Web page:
The word Coral is derived from the ancient Greek word "korallion" - coral. Historically, this word was used to describe the precious red coral from the Mediterranean.
The Coral is a branching skeleton-like structure built by polyp-bearing marine animals that live in colonies and are found throughout the world in the seas and oceans from freezing polar regions to equatorial reefs and at all depths. The branches are generally 20-40 cm in hight and up to 6 cm thick.
Precious coral, Corallium, is a gemstone quality variety of natural coral, closely related to reef-building 'stony' coral. Precious coral is a deep water coral that forms in rocky seabeds with low levels of sedimentation, typically in dark environments of over 500 feet deep, including caverns and crevices. Precious coral is slowly built by very small marine animals known as coral polyps. These tiny, soft-bodied creatures form with minute, hard shells that accumulate as the colony grows. Over time, the colony begins to form complex branches and skeletal structures composed of hardened calcium carbonate, and colored by carotenoid pigments. These biological formations grow very slowly, often as little as just 1 mm per year, ranging in size from small, hand-sized structures to enormous coral reefs. The distinguishing characteristic of precious corals is their durable and intensely colored red or pink-orange skeleton.
Most coral gemstones available today are varieties of Corallium rubrum, a very specific pink to red colored species of the coral genus. In the trade, Corallium rubrum is sometimes referred to as 'noble coral' and is considered to be the most desirable type of coral for jewelry. Noble coral also includes the popular 'angel skin coral', a pink to salmon colored coral.
The hard skeleton of red coral branches is naturally matte, but can be polished to a glassy shine. Owing to its intense and permanent coloration and glossiness, precious coral skeletons have been harvested since antiquity for decorative use.
Precious coral typically exhibits a range of warm pinkish to red colors, including light-red to salmon (momo coral), and medium-red (Sardegna coral) to deep ox-blood red (moro coral). Noble coral has the most desirable uniform color, but can often exhibit streaks or spots of white to pinkish red, especially angel skin coral. Precious coral can also be found in other colors such as gold, white, black and blue. Gold colored coral from Hawaii is extremely rare and highly desired for its slight chatoyancy. Black and blue coral is not often used for gems or jewelry as its trade is heavily regulated.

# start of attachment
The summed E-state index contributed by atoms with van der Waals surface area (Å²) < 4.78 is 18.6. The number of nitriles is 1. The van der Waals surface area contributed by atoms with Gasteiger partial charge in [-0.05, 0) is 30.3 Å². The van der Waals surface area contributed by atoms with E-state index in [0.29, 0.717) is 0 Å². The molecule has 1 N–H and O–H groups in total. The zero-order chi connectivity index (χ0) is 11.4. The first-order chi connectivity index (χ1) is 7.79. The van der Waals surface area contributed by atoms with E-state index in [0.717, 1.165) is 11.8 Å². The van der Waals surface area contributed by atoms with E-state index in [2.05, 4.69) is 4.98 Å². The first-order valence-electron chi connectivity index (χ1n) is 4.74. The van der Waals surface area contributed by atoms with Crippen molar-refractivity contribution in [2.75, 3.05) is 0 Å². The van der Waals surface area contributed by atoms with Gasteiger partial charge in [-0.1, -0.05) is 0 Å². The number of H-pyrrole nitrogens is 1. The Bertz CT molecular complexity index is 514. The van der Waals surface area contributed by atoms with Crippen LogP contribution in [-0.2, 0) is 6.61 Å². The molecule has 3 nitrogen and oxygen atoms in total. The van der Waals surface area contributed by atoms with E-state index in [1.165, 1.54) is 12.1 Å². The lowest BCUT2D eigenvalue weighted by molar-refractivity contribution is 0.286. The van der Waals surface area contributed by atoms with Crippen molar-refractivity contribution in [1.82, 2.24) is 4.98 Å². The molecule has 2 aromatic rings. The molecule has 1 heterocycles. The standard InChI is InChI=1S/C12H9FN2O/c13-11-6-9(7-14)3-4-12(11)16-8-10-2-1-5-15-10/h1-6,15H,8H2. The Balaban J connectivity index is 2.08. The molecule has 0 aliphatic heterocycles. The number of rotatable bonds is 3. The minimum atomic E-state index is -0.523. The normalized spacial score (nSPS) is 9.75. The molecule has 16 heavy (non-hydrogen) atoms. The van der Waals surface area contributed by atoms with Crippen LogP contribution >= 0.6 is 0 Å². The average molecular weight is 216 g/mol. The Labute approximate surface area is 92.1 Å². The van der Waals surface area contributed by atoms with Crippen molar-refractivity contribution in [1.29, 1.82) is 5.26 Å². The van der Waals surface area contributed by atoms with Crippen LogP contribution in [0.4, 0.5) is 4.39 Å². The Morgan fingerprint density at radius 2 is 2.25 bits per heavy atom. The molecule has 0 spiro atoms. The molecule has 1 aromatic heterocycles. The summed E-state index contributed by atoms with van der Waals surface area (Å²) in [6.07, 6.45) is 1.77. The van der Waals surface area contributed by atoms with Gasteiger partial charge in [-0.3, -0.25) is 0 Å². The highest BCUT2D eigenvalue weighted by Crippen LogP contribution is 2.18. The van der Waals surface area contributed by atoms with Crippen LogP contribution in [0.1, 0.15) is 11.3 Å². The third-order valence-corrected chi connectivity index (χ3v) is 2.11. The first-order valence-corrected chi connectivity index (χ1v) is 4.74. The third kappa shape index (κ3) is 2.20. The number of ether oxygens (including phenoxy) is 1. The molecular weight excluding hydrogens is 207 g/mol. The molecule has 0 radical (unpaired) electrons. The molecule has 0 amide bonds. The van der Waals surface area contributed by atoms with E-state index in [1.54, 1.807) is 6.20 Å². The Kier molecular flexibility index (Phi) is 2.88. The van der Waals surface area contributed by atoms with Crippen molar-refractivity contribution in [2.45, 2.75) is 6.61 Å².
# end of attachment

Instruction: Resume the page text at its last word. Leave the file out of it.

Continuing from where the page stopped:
Coral jewellery has been found in ancient Egyptian and prehistoric European burials, and continues to be made to the present day. It was especially popular during the Victorian age. The Gauls used it for the ornamentation of their weapons and helmets; but by this period, so great was the Eastern demand, that it was very rarely seen even in the regions which produced it. The origin of coral is explained in Greek mythology by the story of Perseus. Having petrified Cetus, the sea monster threatening Andromeda, Perseus placed Medusa’s head on the riverbank while he washed his hands. When he recovered her head, he saw that her blood had turned the seaweed into red coral. Thus, the Greek word for coral is 'Gorgeia', as Medusa was one of the three Gorgons. Poseidon resided in a palace made of coral and gems, and Hephaestus first crafted his work from coral.
Coral is found only in tropical to subtropical saltwater environments. Though precious coral is found in locations all around the world, Torre del Greco (near Naples, Italy) has been the top coral trading center for over 200 years, processing nearly 75% of the entire world's supply of coral. Most of the precious coral available today is harvested from the Western Mediterranean Sea, especially in Sardinia. Notable deposits are also found in the Red Sea, the Bay of Biscay, the Malaysian Archipelago, the Midway Islands, Japan, Taiwan, Australia and the Hawaiian Islands.